November 13 2019

Pretty good day today.  My neighbors came over to visit a little.  They also helped me with my laundry.  They were kind enough to make supper for me too.  I don’t have any immediate way to repay them other then buy them a few supplies and maybe some groceries the next time I’m shopping.

I’ve seen my neighbors almost every day for the last two weeks.  I’m starting to adjust to having visitors more often.  And I quite enjoy it.  It’s a pleasant feeling to know that someone out of blood relations and old friends care about me.  I’m slowly getting less and less anxiety prone by the day.  I even don’t nap as often.  I used to nap twice a day.  That has dropped to only once a day, usually in late afternoon, within the last week.  I’m even experiencing less severe aches and pains.  The mornings are still the worst, but even those are getting more bearable by the day.  Usually after a stretch, a hot bath, and a couple cups of water with my breakfast, I’m ready to go.

I don’t even play computer games as much anymore.  I spend more time reading online articles, listening to audiobooks and podcasts, and writing in my journals.  I usually write a couple times a day.  I my journals are the domain for my thoughts that would be too off subject and inappropriate for this blog.  It’s too early to tell, but hopefully I can eventually get back into writing poetry and drafts for stories.  I haven’t written poetry on a regular basis in probably six years.  Same goes for stories and novel drafts.

Been getting back into writing emails again.  They are much better for writing in depth and detailed correspondence.  Social media is good for short snippets, photos, and links to articles.  No such thing as an all purpose tool, at least not for socializing online.

Been staying up later too.  Went to bed around 11pm last night.  Got up at 5am.  I still haven’t pulled an all nighter in months.  I may try to do that before too long.

 

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November 12 2019

It’s been another good day.  I spent the afternoon hosting my neighbors as visitors.  They were here for a couple hours.  I forgot how good it was to have visitors that weren’t family.  I had been isolating more or less for months.  I hope this is because of paranoia on my part.  But I just don’t feel safe in public anymore.  Haven’t for a long time.  I guess spending most of my time at home, reading books, writing, and working on computer games has become the new normal for me.  I no longer want to deal with outside drama. Some people can be so mean anymore.

I’m having fewer aches and pains overall.  The worst is when I wake up in the mornings. After a soak in a hot bath, and my morning routines I feel better.  I make it a point to stand up for a couple minutes every hour or so.  Used to be I would sit for hours on end when reading, writing, etc.  I don’t want to do that anymore.  It wasn’t healthy.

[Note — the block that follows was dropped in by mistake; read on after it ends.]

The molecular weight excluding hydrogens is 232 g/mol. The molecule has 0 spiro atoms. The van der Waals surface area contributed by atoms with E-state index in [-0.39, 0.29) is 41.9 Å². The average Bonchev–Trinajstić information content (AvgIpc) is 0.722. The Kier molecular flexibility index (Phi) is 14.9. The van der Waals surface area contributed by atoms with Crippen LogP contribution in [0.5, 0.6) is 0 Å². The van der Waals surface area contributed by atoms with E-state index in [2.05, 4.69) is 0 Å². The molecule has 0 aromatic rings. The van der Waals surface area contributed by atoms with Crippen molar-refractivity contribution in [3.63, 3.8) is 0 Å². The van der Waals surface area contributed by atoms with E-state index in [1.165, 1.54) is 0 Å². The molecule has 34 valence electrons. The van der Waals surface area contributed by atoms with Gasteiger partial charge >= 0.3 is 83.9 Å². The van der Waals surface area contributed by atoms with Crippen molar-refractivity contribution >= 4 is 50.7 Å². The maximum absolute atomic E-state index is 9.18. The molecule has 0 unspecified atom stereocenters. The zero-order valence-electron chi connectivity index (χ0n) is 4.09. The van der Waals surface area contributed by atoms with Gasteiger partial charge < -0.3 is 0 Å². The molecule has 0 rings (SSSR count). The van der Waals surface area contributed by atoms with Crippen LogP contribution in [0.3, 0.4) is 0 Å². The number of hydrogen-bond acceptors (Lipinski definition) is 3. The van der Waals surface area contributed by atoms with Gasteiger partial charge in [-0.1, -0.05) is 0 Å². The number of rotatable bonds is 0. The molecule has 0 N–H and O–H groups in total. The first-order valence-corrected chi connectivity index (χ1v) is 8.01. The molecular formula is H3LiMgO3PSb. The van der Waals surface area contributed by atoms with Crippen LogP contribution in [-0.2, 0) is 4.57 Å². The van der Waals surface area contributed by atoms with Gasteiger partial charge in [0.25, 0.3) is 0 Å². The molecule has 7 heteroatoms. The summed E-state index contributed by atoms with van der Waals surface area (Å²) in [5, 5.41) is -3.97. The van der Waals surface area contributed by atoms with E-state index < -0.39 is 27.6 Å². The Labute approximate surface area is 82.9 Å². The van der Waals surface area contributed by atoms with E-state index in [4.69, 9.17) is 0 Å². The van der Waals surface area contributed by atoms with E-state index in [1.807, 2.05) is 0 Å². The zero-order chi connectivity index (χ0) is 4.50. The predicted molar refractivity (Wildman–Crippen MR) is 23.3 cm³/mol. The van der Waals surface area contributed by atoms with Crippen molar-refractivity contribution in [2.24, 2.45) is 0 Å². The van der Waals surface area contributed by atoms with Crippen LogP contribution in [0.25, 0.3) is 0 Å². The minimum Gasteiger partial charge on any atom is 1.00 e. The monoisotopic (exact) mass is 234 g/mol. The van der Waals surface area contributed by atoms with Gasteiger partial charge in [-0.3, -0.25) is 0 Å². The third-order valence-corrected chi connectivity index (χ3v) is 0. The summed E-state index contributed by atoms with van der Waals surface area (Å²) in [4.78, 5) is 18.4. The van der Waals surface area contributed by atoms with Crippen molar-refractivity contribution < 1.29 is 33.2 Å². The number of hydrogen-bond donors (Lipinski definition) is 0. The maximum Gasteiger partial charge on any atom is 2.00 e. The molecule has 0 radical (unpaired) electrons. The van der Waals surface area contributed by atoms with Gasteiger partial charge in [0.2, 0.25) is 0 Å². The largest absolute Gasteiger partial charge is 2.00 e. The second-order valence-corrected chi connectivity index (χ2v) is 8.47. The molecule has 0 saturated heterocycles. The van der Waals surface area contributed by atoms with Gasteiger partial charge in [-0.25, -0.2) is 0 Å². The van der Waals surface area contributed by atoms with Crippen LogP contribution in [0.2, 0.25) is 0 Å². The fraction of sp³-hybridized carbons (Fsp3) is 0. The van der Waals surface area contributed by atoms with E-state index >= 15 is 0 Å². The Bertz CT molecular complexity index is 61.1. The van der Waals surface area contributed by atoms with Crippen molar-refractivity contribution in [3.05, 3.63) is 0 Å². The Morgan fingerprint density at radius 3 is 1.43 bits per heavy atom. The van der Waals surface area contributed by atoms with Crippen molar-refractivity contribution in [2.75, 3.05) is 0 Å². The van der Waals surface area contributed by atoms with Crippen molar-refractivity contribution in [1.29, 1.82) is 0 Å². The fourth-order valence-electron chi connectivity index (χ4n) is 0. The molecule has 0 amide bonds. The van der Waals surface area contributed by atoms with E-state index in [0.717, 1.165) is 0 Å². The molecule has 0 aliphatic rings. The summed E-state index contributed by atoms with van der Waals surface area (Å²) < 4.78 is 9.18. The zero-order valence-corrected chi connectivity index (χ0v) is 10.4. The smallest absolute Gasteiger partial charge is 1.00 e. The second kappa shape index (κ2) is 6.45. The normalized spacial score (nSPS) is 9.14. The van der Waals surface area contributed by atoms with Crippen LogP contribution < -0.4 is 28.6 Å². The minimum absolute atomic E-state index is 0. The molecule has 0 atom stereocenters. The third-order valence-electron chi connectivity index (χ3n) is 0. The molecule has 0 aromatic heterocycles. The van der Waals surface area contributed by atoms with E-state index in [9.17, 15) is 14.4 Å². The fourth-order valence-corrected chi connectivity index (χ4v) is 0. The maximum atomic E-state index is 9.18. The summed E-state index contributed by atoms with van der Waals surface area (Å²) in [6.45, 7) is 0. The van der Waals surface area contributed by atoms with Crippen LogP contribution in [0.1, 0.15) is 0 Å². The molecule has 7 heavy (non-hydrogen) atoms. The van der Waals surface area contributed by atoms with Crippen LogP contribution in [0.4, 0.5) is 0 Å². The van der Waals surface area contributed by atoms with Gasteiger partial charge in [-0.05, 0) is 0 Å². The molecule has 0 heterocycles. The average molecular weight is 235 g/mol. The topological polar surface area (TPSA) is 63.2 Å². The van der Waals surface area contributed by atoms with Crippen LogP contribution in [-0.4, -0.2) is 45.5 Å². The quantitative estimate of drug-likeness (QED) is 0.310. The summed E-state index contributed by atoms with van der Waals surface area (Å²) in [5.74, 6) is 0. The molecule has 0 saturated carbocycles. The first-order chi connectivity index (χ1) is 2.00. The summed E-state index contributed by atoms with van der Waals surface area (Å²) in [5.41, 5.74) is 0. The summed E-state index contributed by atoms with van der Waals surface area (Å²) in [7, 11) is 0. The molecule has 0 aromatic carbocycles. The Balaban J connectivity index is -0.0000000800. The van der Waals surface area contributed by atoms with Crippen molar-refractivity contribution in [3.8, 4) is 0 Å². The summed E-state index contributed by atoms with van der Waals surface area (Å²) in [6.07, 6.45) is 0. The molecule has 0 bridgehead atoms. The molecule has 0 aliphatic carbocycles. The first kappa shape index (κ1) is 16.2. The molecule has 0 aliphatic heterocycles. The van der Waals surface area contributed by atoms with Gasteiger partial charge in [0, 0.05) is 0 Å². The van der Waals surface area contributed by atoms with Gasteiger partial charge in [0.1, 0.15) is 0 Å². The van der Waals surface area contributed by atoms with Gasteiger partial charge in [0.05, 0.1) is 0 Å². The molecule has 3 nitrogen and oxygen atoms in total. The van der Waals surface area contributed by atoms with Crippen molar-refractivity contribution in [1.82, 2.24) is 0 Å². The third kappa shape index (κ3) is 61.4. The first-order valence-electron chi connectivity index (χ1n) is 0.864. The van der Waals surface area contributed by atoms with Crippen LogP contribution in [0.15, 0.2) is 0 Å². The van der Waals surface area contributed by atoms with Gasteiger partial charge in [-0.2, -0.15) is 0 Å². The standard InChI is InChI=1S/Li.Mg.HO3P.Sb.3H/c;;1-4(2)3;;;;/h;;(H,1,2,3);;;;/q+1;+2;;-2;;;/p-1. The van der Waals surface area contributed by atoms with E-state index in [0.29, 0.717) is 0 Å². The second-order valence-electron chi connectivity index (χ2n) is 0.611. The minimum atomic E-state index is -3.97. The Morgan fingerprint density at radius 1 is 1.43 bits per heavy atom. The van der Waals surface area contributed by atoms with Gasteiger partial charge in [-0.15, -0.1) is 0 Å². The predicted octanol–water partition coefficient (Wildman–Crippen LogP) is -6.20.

Been writing a few emails.  Got a couple responses from an old friend from high school. I find it easier to communicate via email than social media.  Social media is alright to drop in for a couple minutes.  But it simply wasn’t designed for long, drawn out conversations.  Those are the exact conversations I crave.  My best conversations have never been over facebook.  But I and my friends are rediscovering emails.  I now treat them like traditional letters.

November 11 2019

I’m now beginning day two of adjusting to no social media.  I notice I’m not as easily stressed even after two days.  It helps that I’m not wasting time waiting for friends to respond to my posts.  It’s also good that I no longer see every little post in my former groups that don’t pertain to me or the subjects I care about.  I just got tired of stressing over people I will never meet in person.  Even the college friends I have, I haven’t talked to many of them in person since graduation.  Sure what they are up to is interesting, but I don’t need a moment to moment play by play of their daily lives.  I can easily catch up with them via email maybe a few times a year.  Just because I may not talk to you on a daily basis doesn’t mean I am upset with you.

And in the make believe reality that is fostered by the abuse of social media, that realization can be easily lost.  Most people aren’t going to respond to me within a few minutes simply because they are at work or taking care of their children, etc.  I lost sight of that for awhile when I was spending a few hours a day checking social media.

Since I cut my social media accounts I found I am doing far more writing and watching movies.  I also don’t play as many computer games.  I must have spent four hours just writing down my random thoughts yesterday.  It is far easier to express myself in emails, blogs, journal entries, etc. than I can on facebook and twitter posts.  Besides, it isn’t like my facebook accounts were generating that much more traffic.